Dr Crippen's prescription ledgers fail to sell

Dr Hawley Crippen Crippen was caught after fleeing to America with his lover

Prescription books used by the murderer Dr Crippen have failed to sell at auction.

Hawley Crippen was hanged in 1910 for poisoning his wife Cora, whose dismembered body was found under the basement floor of their house.

The two leather-bound ledgers were seized by police and used in the prosecution case.

They were expected to sell for up to £5,000 at Mullocks auctioneers in Ludlow, but failed to meet the reserve.

The documents cover a period from 1893 to 1896 when Dr Crippen worked for a firm that sold patent remedies.

The covers of the books are inscribed: "The preparations log books of Munyon Remedies London removed by warrant reviewed in the murder trial of Dr H H Crippen found guilty and duly hanged Nov 23 1910."

The ledgers contain a list of patients and the remedies they were given.

A manuscript attached to them gives a list of poisons.

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Dr Hawley Crippen (11 September 1862 - 23 November 1910)

Crippen was hanged for poisoning his wife Cora, and burying her body under floorboards in his basement in 1910.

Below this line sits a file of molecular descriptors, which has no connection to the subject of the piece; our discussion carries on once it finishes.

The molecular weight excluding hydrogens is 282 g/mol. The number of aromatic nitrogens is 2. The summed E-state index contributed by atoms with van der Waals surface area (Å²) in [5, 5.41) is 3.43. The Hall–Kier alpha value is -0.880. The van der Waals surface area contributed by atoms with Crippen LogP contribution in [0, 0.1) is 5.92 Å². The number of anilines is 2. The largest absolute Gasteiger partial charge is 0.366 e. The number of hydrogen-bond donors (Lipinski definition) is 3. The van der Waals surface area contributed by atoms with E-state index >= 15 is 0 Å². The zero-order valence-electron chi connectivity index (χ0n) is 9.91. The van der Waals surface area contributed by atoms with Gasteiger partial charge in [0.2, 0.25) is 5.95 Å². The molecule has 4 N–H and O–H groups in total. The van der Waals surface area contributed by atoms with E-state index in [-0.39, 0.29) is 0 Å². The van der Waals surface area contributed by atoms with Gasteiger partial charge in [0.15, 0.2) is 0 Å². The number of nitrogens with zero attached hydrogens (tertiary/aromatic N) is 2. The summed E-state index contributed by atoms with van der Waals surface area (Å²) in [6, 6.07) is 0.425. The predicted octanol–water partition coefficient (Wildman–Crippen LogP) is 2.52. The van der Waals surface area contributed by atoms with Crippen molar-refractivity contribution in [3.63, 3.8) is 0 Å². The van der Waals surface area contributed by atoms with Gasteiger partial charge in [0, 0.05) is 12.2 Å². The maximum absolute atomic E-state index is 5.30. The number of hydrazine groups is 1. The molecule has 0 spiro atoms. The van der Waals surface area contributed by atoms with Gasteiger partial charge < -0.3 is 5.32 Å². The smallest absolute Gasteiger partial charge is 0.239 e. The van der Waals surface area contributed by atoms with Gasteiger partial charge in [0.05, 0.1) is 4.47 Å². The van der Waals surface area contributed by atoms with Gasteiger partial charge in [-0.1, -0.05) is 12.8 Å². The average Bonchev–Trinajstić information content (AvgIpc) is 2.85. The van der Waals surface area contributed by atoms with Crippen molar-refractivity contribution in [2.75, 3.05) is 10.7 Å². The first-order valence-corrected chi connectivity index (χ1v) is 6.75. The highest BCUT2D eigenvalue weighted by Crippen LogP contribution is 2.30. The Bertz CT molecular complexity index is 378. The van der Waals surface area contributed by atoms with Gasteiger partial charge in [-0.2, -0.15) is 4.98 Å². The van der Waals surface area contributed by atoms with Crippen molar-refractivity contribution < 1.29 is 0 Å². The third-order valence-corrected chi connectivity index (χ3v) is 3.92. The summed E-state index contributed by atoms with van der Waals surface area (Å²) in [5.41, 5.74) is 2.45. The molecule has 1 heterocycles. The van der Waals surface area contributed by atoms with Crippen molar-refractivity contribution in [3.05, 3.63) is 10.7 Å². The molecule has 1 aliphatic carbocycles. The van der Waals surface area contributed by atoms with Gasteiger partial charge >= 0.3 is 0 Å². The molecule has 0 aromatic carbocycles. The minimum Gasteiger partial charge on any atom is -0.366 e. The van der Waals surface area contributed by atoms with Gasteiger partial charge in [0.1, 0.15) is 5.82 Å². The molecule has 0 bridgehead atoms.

He was arrested by police in North America after trying to flee the UK with his mistress Ethel Le Neve, who had disguised herself as a young boy for the journey.

Crippen was the first criminal to be captured with the aid of wireless communication after the captain of the boat he was on sent a wireless telegram to the British authorities.

His trial at the Old Bailey in October 1910 lasted five days and he was found guilty by a jury after just 27 minutes of discussion.

He was hanged at Pentonville Prison in London on 23 November 1910.

Le Neve was acquitted of being an accessory to murder and emigrated to the US on the morning of Crippen's execution.

In 2010, scientists at the University of Michigan said new DNA testing showed that Crippen was not guilty of killing his wife.

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Ledgers used by Dr Crippen The ledgers contain a list of patients and the homeopathic remedies they were given

Andrew Baud, from Mullocks, said Dr Crippen ran the London office of Munyon Remedies.

"Munyon actually sacked Crippen because he was spending too much time looking after his wife's stage career, who he ended up murdering," he said.

Among the items that sold on Tuesday was an original telegram announcing the end of World War One. The naval telegram sold for £550.

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